Skip to main content
Premium Trial:

Request an Annual Quote

NHGRI Grants Support for 'Revolutionary' Sequencing for $1,000 Genome

NEW YORK (GenomeWeb News) – The National Human Genome Research Institute plans to support a number of researchers under four grant programs focused on developing transformative technologies and methods that can help to bring the cost of sequencing a mammalian-sized genome down to around $1,000 by around the year 2014.
 
The “Revolutionary Genome Sequencing Technologies” grant program will support high-risk, high-reward research that aims to develop full-scale sequencing systems or to investigate underlying system components or methods different than those currently being pursued. The grants continue funding for the program, which began in 2004.
 
Under one program, NHGRI may grant as much as $5 million in fiscal 2009 to between two and seven awardees. Applicants for these funds may seek up to $1.5 million per year for a period of up to five years. 
 
A parallel grant program would give up to $2 million over three years to between two and seven grantees, for direct costs of up to $200,000 per year.
 
A Small Business Innovation Research Grant from NHGRI will grant between four and six small businesses up to a total of $3.6 million in fiscal 2009 to propose novel technologies to bring down the cost of sequencing. Phase I of this program will give up to $250,000 of total costs per year for up to two years, and Phase II applicants may seek up to $1.5 million total costs per year for up to three years.
 
A parallel Small Business Technology Transfer program will spend up to $2 million in fiscal 2009 to support between two and five awards to small businesses investigating the development of new sequencing methods. This program will award up to $250,000 total costs per year for up to two years for Phase I programs, and it will support up to $1.5 million in total costs per year for up to three years for Phase II programs.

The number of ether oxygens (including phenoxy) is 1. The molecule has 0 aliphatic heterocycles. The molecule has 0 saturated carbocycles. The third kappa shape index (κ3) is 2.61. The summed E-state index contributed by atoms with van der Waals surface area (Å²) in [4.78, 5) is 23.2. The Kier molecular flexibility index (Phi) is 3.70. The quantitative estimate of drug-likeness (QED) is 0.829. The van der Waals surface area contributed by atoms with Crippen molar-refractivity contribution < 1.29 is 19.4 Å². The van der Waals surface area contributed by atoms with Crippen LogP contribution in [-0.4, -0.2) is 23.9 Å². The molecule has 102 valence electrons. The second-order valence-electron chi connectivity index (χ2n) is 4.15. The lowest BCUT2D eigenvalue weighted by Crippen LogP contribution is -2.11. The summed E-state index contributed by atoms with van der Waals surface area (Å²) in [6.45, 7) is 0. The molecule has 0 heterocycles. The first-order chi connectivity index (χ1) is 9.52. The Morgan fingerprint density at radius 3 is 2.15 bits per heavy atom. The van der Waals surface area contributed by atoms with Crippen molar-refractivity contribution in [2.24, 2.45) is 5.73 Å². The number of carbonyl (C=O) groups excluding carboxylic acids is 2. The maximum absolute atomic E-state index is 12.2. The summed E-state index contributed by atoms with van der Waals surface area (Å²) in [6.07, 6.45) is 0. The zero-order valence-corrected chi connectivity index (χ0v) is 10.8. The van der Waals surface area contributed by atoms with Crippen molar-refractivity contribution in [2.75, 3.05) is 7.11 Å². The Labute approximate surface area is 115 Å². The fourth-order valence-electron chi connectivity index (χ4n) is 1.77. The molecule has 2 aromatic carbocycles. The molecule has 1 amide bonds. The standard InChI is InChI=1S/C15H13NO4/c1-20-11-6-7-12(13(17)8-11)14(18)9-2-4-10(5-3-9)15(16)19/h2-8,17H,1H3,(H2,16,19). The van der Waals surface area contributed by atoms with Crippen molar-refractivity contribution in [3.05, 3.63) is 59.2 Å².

The Scan

Study Follows Consequences of Early Confirmatory Trials for Accelerated Approval Indications

Time to traditional approval or withdrawal was shorter when confirmatory trials started prior to accelerated approval, though overall regulatory outcomes remained similar, a JAMA study finds.

Sequencing Study Leads to Vaccine Target in Bacteria Behind Neonatal Meningitis

Researchers eBioMedicine track down potential vaccine targets with transposon sequencing on mutant bacteria causing neonatal meningitis in mouse models of the disease.

Multiple Myeloma Progression Influenced by Immune Microenvironment Expression

Researchers in NPJ Genomic Medicine compare RNA sequencing profiles of 102,207 individual cells in bone marrow samples from 18 individuals with rapid or non-progressing multiple myeloma.

Self-Reported Hearing Loss in Older Adults Begins Very Early in Life, Study Says

A JAMA Otolaryngology — Head & Neck Surgery study says polygenic risk scores associated with hearing loss in older adults is also associated with hearing decline in younger groups.